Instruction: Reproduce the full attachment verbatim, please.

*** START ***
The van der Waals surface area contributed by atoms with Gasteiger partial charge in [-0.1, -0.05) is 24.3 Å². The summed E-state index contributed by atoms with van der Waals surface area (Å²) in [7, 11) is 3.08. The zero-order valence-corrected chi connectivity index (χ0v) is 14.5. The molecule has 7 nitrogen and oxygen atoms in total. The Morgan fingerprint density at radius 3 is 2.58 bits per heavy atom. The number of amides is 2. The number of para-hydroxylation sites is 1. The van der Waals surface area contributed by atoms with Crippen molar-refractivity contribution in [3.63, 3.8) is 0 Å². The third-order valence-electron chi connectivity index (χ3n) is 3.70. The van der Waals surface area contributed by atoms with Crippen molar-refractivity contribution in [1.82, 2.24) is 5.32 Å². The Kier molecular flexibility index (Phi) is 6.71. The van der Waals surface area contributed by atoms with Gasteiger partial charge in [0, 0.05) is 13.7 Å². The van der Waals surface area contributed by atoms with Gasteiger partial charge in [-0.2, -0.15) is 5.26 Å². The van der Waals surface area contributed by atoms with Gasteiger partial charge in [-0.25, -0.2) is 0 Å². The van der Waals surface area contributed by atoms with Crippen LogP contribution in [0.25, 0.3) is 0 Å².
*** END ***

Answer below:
The van der Waals surface area contributed by atoms with Gasteiger partial charge in [-0.1, -0.05) is 24.3 Å². The summed E-state index contributed by atoms with van der Waals surface area (Å²) in [7, 11) is 3.08. The zero-order valence-corrected chi connectivity index (χ0v) is 14.5. The molecule has 7 nitrogen and oxygen atoms in total. The Morgan fingerprint density at radius 3 is 2.58 bits per heavy atom. The number of amides is 2. The number of para-hydroxylation sites is 1. The van der Waals surface area contributed by atoms with Crippen molar-refractivity contribution in [3.63, 3.8) is 0 Å². The third-order valence-electron chi connectivity index (χ3n) is 3.70. The van der Waals surface area contributed by atoms with Crippen molar-refractivity contribution in [1.82, 2.24) is 5.32 Å². The Kier molecular flexibility index (Phi) is 6.71. The van der Waals surface area contributed by atoms with Gasteiger partial charge in [0, 0.05) is 13.7 Å². The van der Waals surface area contributed by atoms with Gasteiger partial charge in [-0.2, -0.15) is 5.26 Å². The van der Waals surface area contributed by atoms with Gasteiger partial charge in [-0.25, -0.2) is 0 Å². The van der Waals surface area contributed by atoms with Crippen LogP contribution in [0.25, 0.3) is 0 Å².